Category: Alumni Spotlight, News

Title: Reshaping Dominant Narratives through Film

Three MAAS grads share how careers in documentary filmmaking have enabled them to give voice to untold stories and reshape dominant narratives.

By Isabel Roemer

The Master of Arts in Arab Studies (MAAS) program equips students to work in a range of fields after leaving Georgetown, including—as this issue demonstrates—those that promote cultural understanding through artistic lenses. These three MAAS grads have chosen filmmaking as a means to inform and inspire, and each have gained international recognition for their talent at telling stories on the big screen.

Film strip image with pictures of the three filmmakers featured in the article
From Top: Mahasen Nasser-Eldin, Nehad Khader, Dorothée Kellou

Mahasen Nasser-Eldin (‘01), an independent filmmaker and lecturer based in Jerusalem, Palestine, specializes in reconstructing historical narratives using audio and visual archives. Her carefully-researched documentaries tell stories of resistance, resilience, and empowerment, and have been screened at both local and international film festivals.
Nasser-Eldin won the 2017 Ramallah Doc Pitch for her film We Carve Words in the Earth, which follows the Palestinian women’s movement before the 1948 Nakba. Having recently been awarded a grant from the Arab Fund for Arts and Culture, Nasser-Eldin is currently building on the work of her latest documentary, Restored Pictures, about an important female Palestinian photographer of the early 20th century. She holds an MA in filmmaking from Goldsmiths College in London in addition to her MA in Arab Studies from Georgetown.

“Being a creative practitioner in documentary film has deepened my understanding of how film is able to revive meanings of the past within colonized societies where local narratives have been lost and abandoned by dominant histories,” says Nasser-Eldin. “Film has the potential to capture representations of history that respond to local, on-the-ground needs for cultural expression that locates lost knowledge and can lead to reflections on how the past is constructed and represented with a lens relevant to present times.”

Nehad Khader (‘11), senior programmer for Philadelphia’s BlackStar Film Festival, also views film as a way to capture cultural histories. Having produced White Fright—a short documentary that cross-examines America’s segregated system of national security and the media’s role in perpetuating that divide—Khader is now making her directorial debut with the feature documentary Unbowed, about a Palestinian activist who was arrested and tortured into signing a confession that would come back to haunt her half a century later and includes interviews with former prisoners.

“Documentary work is as difficult as it is rewarding,” says Khader. “These phenomenal elders are trusting me with their most sensitive and painful memories, but they’re hungry to have their stories heard. And I have the weighty responsibility of holding, then communicating all of this information.” Unbowed has received a fellowship from the Tribeca Film Institute and was jury-selected by the Palestine Film Institute for the 2018 Cannes Producers Network.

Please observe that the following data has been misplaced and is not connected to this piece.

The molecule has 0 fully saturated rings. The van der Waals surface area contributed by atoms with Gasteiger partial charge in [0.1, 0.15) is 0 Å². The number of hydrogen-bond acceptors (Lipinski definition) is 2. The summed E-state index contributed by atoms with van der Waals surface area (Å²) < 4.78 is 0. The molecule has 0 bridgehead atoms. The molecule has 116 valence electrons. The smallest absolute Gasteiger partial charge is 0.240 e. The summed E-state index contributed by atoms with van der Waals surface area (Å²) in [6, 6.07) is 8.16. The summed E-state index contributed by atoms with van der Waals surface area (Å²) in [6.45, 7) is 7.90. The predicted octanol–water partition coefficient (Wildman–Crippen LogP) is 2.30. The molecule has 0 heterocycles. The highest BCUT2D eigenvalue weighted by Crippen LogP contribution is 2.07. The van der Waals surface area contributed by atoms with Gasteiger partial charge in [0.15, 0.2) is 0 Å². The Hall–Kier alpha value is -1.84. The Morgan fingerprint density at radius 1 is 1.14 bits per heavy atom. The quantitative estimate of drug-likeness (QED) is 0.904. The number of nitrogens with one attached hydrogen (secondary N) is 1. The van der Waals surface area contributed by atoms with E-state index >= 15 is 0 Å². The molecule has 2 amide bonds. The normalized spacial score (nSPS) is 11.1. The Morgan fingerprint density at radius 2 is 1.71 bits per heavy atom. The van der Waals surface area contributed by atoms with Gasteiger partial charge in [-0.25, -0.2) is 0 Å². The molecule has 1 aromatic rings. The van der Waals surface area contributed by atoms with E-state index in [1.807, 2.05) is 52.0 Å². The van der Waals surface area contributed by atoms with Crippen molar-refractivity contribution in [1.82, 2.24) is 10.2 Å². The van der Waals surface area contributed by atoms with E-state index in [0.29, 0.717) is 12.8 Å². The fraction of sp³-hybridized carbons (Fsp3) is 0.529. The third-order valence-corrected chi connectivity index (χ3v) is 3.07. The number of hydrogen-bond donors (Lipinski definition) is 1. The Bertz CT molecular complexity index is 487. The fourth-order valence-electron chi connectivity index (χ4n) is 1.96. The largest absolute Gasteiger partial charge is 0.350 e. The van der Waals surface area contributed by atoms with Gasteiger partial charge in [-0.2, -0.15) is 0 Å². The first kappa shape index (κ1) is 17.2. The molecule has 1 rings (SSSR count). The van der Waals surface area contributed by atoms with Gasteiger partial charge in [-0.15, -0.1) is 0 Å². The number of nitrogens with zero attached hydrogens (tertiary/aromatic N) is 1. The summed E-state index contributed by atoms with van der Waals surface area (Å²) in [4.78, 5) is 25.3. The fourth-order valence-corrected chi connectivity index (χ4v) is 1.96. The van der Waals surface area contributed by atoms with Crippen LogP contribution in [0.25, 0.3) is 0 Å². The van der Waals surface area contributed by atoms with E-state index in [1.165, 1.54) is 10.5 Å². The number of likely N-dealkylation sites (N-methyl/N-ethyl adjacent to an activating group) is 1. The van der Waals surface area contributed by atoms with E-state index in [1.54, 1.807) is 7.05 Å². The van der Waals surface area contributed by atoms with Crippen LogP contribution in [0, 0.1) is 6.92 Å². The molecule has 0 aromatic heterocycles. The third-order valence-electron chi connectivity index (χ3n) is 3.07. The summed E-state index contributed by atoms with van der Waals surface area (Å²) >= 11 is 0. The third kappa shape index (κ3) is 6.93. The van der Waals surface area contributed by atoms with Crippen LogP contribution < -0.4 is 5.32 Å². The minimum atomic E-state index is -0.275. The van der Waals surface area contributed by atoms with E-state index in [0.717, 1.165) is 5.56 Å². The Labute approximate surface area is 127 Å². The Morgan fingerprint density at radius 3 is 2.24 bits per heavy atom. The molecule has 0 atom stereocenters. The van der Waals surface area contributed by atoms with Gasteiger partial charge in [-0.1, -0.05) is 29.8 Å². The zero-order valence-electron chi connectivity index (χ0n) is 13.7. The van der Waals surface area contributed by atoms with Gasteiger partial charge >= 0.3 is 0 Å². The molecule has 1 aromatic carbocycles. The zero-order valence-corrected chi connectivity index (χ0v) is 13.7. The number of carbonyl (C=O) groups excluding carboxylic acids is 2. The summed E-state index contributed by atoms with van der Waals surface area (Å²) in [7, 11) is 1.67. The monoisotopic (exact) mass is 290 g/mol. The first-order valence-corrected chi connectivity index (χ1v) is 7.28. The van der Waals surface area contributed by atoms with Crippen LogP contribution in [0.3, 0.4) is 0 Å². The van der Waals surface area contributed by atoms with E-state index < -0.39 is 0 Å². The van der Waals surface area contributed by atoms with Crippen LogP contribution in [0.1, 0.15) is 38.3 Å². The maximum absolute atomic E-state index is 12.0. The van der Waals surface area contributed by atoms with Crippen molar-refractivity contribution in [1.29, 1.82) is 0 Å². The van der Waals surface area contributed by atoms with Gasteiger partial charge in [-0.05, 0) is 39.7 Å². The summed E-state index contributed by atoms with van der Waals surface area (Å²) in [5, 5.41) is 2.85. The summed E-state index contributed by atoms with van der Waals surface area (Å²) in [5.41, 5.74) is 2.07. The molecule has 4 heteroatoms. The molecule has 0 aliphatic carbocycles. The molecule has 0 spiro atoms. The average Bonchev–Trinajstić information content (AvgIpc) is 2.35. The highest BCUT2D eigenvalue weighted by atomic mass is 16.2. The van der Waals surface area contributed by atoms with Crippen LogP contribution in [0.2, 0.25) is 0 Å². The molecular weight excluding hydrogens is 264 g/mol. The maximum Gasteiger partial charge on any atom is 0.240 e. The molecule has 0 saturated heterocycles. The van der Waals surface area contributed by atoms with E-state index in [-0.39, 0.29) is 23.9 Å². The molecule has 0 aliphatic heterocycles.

Khader says her natural love of storytelling was informed by her work at MAAS on the Palestine Poster Project (see page 13), which revealed new possibilities about non-traditional ways to document people’s histories, particularly those of Palestinians. “I want to upend the false narratives about Palestine and the Palestinians, and for my people to see and recognize themselves in honest, excellent, futuristic stories.”

Dorothée Kellou (‘12), an award-winning journalist based in France, is newer to the world of film, but since beginning work on her documentary temporarily titled Out of Place, she has received grants from the Center of National Cinematography in Paris, the Arab Fund For Arts and Culture in Beirut, and International Media Support in Copenhagen. Kellou’s film tracks her journey with her father to the Algerian village where he was raised but had not returned for fifty years, shedding light on the wounds caused by France’s forced resettlement of rural Algeria.

“I could never understand why he hadn’t tried to pass on his Algerian heritage,” says Kellou. “It’s as if he had forgotten a part of himself.” Then, when Kellou was 25, her father—a filmmaker himself—gave her the script for a film he’d never shot called Letter to My Daughters. “The storyline opened my eyes to his upbringing. He had grown up in the shadow of barbed wire, in a village placed under French military surveillance.”
Kellou’s documentary grew out of the thesis she wrote at MAAS. A grant from the program enabled her to conduct research at the military archives in France, meet with French soldiers who had served in her father’s village, and travel with her father to to collect testimonies. “I am very proud that the story of more than three million Algerians who, just like my father, have remained silent about their lives in open-air resettlement camps, will be known to a greater audience,” says Kellou. “Cinema is a powerful tool to tell and reshape narratives.”


Isabel Roemer is the CCAS Multimedia and Publications Assistant. She is studying Health Care Management & Policy at Georgetown.

This article was originally published in the Fall 2018 CCAS Newsmagazine.